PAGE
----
the major league baseball all star game was just last night, and it was truly great (non-baseball fans bear with me). 15 innings, winning on a sac-fly with a close play at the plate. both teams down to their last pitcher. the dreaded possibility of another tie hanging over everyones' heads as bud selig looked down on the game. kc's own joakim soria pitched a solid couple innings, giving up no runs and striking out a couple--and making them look bad doing it. the nl still unable to win an all star game since 1996. a young rangers player hitting 28 home runs in the first round of the derby the night before. great story lines.
but the choice story was that this was the all star game played in yankee stadium during its last season. since 1923 it has been "the house the ruth built." a great place of american history and tradition, holding thousands of games and the best players of america's greatest pastime. at one point the announcer referred to it as really our modern day colosseum. and that got me thinking.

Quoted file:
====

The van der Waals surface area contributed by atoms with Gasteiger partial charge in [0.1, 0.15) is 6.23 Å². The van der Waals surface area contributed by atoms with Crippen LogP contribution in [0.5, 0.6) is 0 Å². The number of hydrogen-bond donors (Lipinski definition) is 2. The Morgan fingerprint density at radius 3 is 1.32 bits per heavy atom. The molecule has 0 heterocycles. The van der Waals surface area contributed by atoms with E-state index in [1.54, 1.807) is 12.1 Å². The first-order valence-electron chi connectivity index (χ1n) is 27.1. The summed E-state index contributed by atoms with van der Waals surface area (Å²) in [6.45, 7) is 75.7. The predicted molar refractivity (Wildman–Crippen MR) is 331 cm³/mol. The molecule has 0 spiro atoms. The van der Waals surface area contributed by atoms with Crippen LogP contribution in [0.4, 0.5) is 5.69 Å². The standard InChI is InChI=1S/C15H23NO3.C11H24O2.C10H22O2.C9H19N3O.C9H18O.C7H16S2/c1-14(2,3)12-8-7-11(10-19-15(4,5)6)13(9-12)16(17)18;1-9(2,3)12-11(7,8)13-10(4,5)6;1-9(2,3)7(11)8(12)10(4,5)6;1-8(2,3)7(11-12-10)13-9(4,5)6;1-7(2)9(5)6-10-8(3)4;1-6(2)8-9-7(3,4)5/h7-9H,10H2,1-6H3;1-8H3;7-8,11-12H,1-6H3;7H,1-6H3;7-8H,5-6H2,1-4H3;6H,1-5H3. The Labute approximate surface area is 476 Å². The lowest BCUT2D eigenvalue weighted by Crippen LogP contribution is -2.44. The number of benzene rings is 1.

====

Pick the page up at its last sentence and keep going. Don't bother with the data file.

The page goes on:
you know, yankee stadium probably is our modern day coliseum. except of course that we don't kill the people performing in the arena. no, instead the only people who are put to death are the fans.
like ancient rome the colosseum was used to appease the masses. to keep them happy and distracted. don't get me wrong, i'm quite a big sports fan of course. but sometimes i wonder why, and what it's done to me. i didn't really miss it all that much when i was abroad. it was like being free. as if i am somehow bound to it here and cannot get away. i feel the same way with much of entertainment. what good does it do? tv shows, sports, movies. i am all for art, but it is kind of hard to find sometimes amidst all the entertainment.
sometimes it gets to me, usually while i am watching a baseball game, that i don't think anything really all that good gets accomplished by someone who has burdened themselves with the weight of passing so much time being merely entertained. you can take it to a deeper level analyzing it and breaking it all down, sharing it with friends and much more. and you can probably get some measure of delight from it all. but is it all worth it? all the massive quantities of time it takes?
i guess the question is if you really believe that you have something better to offer with the way you spend your time than just receiving stimulating vicariouness.
i don't mean this to seem condemning or judgmental, and i am saying this to myself as much as to anyone. i think it's good to sometimes take a step back from whatever, from everything we do and just ask ourselves "what is this all about?" we accept far too many things at face value as normal and reasonable.